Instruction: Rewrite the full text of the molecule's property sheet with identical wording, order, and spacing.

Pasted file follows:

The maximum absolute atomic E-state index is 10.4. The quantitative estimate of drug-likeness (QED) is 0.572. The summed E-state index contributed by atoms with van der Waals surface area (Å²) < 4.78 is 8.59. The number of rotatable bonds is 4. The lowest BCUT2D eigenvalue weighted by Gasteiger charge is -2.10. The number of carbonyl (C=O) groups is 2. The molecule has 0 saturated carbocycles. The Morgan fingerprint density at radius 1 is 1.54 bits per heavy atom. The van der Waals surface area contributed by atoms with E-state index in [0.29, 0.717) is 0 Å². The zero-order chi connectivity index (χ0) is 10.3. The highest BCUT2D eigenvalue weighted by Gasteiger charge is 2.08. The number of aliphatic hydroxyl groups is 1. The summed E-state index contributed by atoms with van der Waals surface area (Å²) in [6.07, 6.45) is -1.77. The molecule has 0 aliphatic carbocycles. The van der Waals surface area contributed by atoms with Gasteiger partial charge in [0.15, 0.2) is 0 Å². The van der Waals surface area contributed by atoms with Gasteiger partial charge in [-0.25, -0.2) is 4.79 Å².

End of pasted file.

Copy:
The maximum absolute atomic E-state index is 10.4. The quantitative estimate of drug-likeness (QED) is 0.572. The summed E-state index contributed by atoms with van der Waals surface area (Å²) < 4.78 is 8.59. The number of rotatable bonds is 4. The lowest BCUT2D eigenvalue weighted by Gasteiger charge is -2.10. The number of carbonyl (C=O) groups is 2. The molecule has 0 saturated carbocycles. The Morgan fingerprint density at radius 1 is 1.54 bits per heavy atom. The van der Waals surface area contributed by atoms with E-state index in [0.29, 0.717) is 0 Å². The zero-order chi connectivity index (χ0) is 10.3. The highest BCUT2D eigenvalue weighted by Gasteiger charge is 2.08. The number of aliphatic hydroxyl groups is 1. The summed E-state index contributed by atoms with van der Waals surface area (Å²) in [6.07, 6.45) is -1.77. The molecule has 0 aliphatic carbocycles. The van der Waals surface area contributed by atoms with Gasteiger partial charge in [0.15, 0.2) is 0 Å². The van der Waals surface area contributed by atoms with Gasteiger partial charge in [-0.25, -0.2) is 4.79 Å².